The smart phone market in 2009 won't be the realm of solely Research in Motion Ltd. and Apple Inc., as additional handset vendors grab a share with the launch of their own products, according to Oyster Bay, N.Y.-based ABI Research Inc."
While the BlackBerry and iPhone have been the dominant players in the smart phone segment of the handset market, Tier 2 players like Samsung, HTC, and LG, and even Tier 3 players like Huawei will roll out products as well, the whitepaper predicted. And, smart phones will be positioned for mid-tier segments of emerging markets, as well as the developed world, it continued.
"The smart phone market will increase to be a larger portion of the overall handset market," Kevin Burden, director of mobile devices with ABI Research, told ComputerWorld Canada.
The whitepaper, entitled What's NOT going to happen in 2009, takes a somewhat unconventional approach to trend predictions in the coming year by discussing what it expects to not transpire and why. Besides the mobile market, the report touches on topics like Radio Frequency Identification (RFID), telematics, wireless connectivity, and the digital home.
While the "bright spot," according to Burden, in the handset market will be the smart phone segment, another prediction is the overall global market won't grow in 2009. Handset shipments are expected to not surpass those of 2008 with only 1.1 to 1.2 billion devices shipped next year, compared to 1.2 billion this year. That's almost a five per cent decline, ABI Research predicts, and the first time global handset shipments will suffer a decline.
While it's true that consumers will likely hold back on purchasing new handsets, Burden said, in the enterprise, IT departments will probably continue -- as it has done for some time now -- to pay for employees' service plans but not for the actual device. The device, he said, is typically the responsibility of the user, but it makes sense for the service plan to be slated as a business expense.
"With that in mind, what we're more likely to see is a little bit more longevity with mobile phones. People might be keeping them a lot longer," said Burden.
Almost every major handset manufacturer -- Nokia, Research in Motion, Sony Ericsson, HTC, Motorola -- has revised its estimates downward, said Burden, "so they're all hedging their bets on what 2009 is going to look like."
In the area of mobile marketing, 2009 won't be when it will take off, according to the report, as advertising professionals have yet to really embrace the platform, complaining of inconsistent metrics and lack of mass reach. And the economy isn't helping, said Burden: "It's really just about economic conditions for marketing and where advertisers want to put their money."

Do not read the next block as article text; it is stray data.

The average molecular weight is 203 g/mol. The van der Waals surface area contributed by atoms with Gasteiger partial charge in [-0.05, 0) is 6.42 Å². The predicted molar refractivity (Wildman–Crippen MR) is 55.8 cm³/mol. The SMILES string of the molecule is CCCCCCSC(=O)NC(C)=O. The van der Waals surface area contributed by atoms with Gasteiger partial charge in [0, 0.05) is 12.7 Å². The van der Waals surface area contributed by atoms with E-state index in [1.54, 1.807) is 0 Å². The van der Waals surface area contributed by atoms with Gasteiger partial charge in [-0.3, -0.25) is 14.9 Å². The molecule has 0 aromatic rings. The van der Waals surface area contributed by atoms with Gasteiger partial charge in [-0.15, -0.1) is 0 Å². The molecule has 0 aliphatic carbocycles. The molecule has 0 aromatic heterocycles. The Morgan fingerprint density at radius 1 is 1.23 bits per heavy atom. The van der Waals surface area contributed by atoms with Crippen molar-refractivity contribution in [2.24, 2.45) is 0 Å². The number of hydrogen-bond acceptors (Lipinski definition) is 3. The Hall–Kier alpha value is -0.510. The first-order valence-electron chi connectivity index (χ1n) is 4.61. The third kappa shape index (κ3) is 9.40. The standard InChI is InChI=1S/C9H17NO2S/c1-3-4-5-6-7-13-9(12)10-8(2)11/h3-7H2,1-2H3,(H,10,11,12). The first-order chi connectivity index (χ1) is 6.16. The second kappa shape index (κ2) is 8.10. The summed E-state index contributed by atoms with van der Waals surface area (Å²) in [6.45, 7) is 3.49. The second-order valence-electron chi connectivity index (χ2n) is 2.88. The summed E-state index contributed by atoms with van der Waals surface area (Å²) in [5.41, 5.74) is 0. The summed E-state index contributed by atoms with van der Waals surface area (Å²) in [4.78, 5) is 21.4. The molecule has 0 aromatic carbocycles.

RFID investments won't stop in 2009, according to ABI Research. RFID technology can have a good effect on a business' bottom line, particularly in uncertain economic times, the report continued.
"One of the key advantages of RFID is the increased visibility that it provides in a supply chain environment, which can certainly help improve operational efficiencies and provide some significant value proposition," Michael Liard, research director for RFID & contactless with ABI Research, told ComputerWorld Canada.
And, a little investment in RFID can go a long way, said Liard, because the technology is "really keen on solving some of those core business challenges and providing actionable information through the RFID data that is collected."
Retail supply chains will certainly benefit from keeping shelves stocked using RFID considering businesses will be fighting for that consumer dollar, however, other segments like manufacturing, aerospace and defense, cargo tracking and security will also benefit from the technology.
Awareness of RFID and its benefits, said Liard, is at its highest and "continues to climb." Moreover, RFID standards are where they need to be, and price points are at a comfortable level such that enterprises won't shy away from it. "Now, it's about the use case and business value of RFID," he said.
The challenge, however, is that supply chain communities are "hyper-competitive," said Liard, and typically prefer to keep their return on investment successes "pretty close to the vest." But the industry can engage in creative ways to talk about supply chain success "without disclosing nitty-gritty details of certain ROI scenarios," he said.
This story, "What Won't Happen in 2009" was originally published by ComputerWorld-Canada.